I had friendly chats with Susannah Conway over the years through blogging before finally meeting her at an art retreat.* One conversation we had was centered around her e-course Unravelling, which I had still not had the opportunity to enroll in (the classes fill up quickly). A few weeks had passed before the next enrollment opened up and I made sure to be at my computer to secure a spot for the Winter session. I had no idea what awaited me, but it turned out to be one of the greatest gifts I have ever received.
Today, I am happy to share with you my conversation with Photographer, Writer, creator of the Unravelling e-courses, and dear friend:
- When did you begin to develop an interest in photography? Take me back to those first years and if you could, tell me about the paths you explored to further educate yourself on the subject.
I first fell in love with photography at art college in 1992. I was doing an arts foundation course to figure out where my talents lay, and though I can’t remember what I shot I remember developing that first roll of film and looking breathlessly at the contact sheet as I realised I’d found the way to transcribe what I saw in my head onto paper - I wasn’t a painter or musician or sculptor, I was a photographer! I went on to study photography for the next three years, basically living in the studio and darkroom, totally committed to my art. Back then there weren’t any digital cameras, and I didn’t even own a computer, so it was all chemicals and film and I loved it.
I left college at 23 and back then (1995) the photography I wanted to do didn't seem to have a place in the world yet. I didn't want to be an editorial photographer, which is where most of my peers were headed, and I couldn't see how I could make a living as a fine art photographer. As I didn't have the confidence to pursue my photography dreams I got a regular job for a couple of years before going back to university to do a journalism degree. I continued to take photographs, but my journalism career was where most of my energy was focussed.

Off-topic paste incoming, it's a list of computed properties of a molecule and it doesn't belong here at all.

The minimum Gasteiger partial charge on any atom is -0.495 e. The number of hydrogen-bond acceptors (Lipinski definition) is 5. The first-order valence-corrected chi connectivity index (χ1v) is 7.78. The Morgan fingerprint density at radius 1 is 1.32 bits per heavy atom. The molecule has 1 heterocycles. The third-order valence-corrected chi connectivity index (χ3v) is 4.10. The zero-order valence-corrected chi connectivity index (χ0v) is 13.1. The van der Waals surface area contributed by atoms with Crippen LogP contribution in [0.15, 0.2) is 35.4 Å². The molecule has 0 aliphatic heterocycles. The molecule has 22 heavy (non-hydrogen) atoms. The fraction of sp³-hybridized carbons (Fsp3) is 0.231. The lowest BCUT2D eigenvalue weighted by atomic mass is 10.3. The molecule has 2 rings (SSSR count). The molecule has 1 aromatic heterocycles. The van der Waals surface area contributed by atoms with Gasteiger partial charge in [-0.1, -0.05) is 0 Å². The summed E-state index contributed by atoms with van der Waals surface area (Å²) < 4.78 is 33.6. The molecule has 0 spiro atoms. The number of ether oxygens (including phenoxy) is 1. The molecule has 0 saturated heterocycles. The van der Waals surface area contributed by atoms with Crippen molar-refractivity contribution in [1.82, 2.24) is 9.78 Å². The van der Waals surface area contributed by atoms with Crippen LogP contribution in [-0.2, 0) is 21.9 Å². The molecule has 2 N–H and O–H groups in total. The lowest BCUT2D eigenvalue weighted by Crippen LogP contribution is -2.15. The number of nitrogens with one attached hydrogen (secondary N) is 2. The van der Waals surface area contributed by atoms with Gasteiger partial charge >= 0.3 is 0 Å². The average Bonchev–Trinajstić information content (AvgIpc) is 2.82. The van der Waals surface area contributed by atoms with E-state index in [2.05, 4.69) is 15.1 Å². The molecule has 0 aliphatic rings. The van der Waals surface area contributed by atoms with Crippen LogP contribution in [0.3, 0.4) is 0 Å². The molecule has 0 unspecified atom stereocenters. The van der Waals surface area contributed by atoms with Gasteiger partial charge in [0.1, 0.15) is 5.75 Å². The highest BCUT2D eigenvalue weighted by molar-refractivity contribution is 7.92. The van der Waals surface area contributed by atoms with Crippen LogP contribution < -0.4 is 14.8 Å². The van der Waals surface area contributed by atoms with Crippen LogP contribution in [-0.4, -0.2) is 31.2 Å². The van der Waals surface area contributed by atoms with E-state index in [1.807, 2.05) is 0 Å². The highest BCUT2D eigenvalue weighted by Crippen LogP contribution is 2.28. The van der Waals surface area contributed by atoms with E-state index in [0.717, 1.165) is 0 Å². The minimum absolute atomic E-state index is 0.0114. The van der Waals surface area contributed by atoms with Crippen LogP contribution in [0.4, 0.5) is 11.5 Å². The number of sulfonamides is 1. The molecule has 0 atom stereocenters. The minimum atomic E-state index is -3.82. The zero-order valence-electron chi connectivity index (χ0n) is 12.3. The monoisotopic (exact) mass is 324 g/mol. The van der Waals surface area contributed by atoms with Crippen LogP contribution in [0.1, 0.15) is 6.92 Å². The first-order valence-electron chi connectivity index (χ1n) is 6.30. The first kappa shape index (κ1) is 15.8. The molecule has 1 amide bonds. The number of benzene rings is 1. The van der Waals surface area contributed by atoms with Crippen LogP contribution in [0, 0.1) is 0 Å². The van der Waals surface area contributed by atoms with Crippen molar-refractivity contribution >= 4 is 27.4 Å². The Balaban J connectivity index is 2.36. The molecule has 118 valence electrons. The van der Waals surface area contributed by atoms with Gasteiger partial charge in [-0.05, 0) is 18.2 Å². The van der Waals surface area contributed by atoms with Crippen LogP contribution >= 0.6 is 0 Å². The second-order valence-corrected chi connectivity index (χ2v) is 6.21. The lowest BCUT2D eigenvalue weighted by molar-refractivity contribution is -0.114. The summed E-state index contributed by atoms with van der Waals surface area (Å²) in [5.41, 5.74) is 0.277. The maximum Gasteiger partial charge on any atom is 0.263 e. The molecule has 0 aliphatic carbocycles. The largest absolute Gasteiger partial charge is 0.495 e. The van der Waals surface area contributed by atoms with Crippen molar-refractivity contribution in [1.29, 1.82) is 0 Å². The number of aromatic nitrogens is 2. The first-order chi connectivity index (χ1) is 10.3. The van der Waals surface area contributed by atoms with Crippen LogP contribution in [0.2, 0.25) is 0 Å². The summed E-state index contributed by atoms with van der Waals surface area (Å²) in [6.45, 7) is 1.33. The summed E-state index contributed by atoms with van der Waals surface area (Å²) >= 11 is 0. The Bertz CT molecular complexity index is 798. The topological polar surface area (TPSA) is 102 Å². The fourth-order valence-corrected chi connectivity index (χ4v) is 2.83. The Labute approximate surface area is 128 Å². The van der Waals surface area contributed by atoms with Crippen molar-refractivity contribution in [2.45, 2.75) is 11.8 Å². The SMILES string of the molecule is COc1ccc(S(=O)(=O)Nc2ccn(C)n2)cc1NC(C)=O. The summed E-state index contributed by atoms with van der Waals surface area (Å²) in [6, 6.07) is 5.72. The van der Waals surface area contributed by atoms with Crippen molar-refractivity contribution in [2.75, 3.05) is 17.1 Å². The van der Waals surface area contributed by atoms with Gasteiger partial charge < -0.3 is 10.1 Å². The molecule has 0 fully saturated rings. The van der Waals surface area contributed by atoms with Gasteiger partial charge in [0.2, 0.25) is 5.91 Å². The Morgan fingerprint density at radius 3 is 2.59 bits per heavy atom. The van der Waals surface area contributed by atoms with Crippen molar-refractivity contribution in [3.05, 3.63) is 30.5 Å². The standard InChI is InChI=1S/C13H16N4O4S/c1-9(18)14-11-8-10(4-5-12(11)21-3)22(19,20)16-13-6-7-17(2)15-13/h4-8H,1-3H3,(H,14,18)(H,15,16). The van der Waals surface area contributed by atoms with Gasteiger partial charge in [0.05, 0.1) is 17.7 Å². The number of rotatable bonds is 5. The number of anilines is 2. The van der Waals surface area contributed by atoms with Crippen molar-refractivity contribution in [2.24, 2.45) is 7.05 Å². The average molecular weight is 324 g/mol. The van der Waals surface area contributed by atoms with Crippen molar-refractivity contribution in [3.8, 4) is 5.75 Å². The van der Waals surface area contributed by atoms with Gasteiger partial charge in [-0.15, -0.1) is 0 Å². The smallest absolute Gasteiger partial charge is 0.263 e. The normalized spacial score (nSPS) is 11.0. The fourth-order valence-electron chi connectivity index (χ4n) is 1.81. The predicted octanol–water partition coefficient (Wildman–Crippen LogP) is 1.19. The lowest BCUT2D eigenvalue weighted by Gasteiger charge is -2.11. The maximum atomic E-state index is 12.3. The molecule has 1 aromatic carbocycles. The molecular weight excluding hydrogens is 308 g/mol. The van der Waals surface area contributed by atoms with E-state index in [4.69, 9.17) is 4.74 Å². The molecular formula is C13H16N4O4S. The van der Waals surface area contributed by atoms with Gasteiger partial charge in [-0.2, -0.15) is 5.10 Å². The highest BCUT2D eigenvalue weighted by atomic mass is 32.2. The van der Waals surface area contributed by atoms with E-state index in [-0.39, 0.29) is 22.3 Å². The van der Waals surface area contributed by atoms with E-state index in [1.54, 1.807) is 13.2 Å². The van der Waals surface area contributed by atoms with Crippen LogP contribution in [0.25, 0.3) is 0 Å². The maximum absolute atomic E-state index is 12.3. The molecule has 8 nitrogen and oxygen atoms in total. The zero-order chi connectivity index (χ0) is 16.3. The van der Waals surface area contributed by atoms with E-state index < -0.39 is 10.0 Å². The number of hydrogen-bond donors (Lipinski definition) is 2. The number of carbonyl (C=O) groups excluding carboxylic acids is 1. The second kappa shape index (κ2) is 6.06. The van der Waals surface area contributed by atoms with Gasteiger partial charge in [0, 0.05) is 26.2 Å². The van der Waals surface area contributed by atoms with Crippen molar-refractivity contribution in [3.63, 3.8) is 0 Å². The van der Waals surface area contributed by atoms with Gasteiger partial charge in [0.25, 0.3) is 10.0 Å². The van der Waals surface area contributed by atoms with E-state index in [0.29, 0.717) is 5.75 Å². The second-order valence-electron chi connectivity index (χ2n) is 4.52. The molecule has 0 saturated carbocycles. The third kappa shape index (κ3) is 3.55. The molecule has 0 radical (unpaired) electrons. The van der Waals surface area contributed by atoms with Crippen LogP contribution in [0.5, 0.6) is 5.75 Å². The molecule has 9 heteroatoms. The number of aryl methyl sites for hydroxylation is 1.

The second time I fell in love with photography was in Seattle in 2006. It was my first time in the States and I was still grieving the death of my partner the year before. I was visiting friends I’d met through blogging and had brought a borrowed digital compact with me to record the week; taking shots of a new city not only brought me out of my grief for a while but seemed to wake up the photography part of my brain too. Looking through my photos when I got home lit such a fire of inspiration in me I haven’t stopped shooting since. I bought a Canon DSLR and taught myself how to use Photoshop…. And it wasn’t long before I found my way back to film photography, my first love.
- Working with film, I would imagine that you had to slow down and take your time to frame your shot and adjust your settings. Was there a point when you started feeling more confident in
yourself as a photographer and did you begin to see your own unique style emerge in your work?